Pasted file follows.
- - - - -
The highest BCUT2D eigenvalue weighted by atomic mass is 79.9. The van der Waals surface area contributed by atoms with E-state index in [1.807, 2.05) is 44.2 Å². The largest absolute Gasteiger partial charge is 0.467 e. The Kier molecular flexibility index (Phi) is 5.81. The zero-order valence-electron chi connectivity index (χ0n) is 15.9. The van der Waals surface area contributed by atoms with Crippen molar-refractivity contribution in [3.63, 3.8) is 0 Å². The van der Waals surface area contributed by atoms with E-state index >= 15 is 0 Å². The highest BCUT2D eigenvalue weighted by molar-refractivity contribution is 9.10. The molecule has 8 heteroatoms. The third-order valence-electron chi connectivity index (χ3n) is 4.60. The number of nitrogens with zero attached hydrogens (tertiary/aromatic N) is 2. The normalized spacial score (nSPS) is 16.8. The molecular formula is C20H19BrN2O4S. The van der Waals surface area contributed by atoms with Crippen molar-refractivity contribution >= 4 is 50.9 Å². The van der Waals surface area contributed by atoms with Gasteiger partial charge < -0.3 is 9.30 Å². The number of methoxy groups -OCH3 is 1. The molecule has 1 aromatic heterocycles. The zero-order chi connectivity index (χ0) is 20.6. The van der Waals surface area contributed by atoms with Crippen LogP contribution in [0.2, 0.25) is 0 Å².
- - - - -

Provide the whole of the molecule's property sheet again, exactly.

The highest BCUT2D eigenvalue weighted by atomic mass is 79.9. The van der Waals surface area contributed by atoms with E-state index in [1.807, 2.05) is 44.2 Å². The largest absolute Gasteiger partial charge is 0.467 e. The Kier molecular flexibility index (Phi) is 5.81. The zero-order valence-electron chi connectivity index (χ0n) is 15.9. The van der Waals surface area contributed by atoms with Crippen molar-refractivity contribution in [3.63, 3.8) is 0 Å². The van der Waals surface area contributed by atoms with E-state index >= 15 is 0 Å². The highest BCUT2D eigenvalue weighted by molar-refractivity contribution is 9.10. The molecule has 8 heteroatoms. The third-order valence-electron chi connectivity index (χ3n) is 4.60. The number of nitrogens with zero attached hydrogens (tertiary/aromatic N) is 2. The normalized spacial score (nSPS) is 16.8. The molecular formula is C20H19BrN2O4S. The van der Waals surface area contributed by atoms with Crippen molar-refractivity contribution >= 4 is 50.9 Å². The van der Waals surface area contributed by atoms with Gasteiger partial charge < -0.3 is 9.30 Å². The number of methoxy groups -OCH3 is 1. The molecule has 1 aromatic heterocycles. The zero-order chi connectivity index (χ0) is 20.6. The van der Waals surface area contributed by atoms with Crippen LogP contribution in [0.2, 0.25) is 0 Å².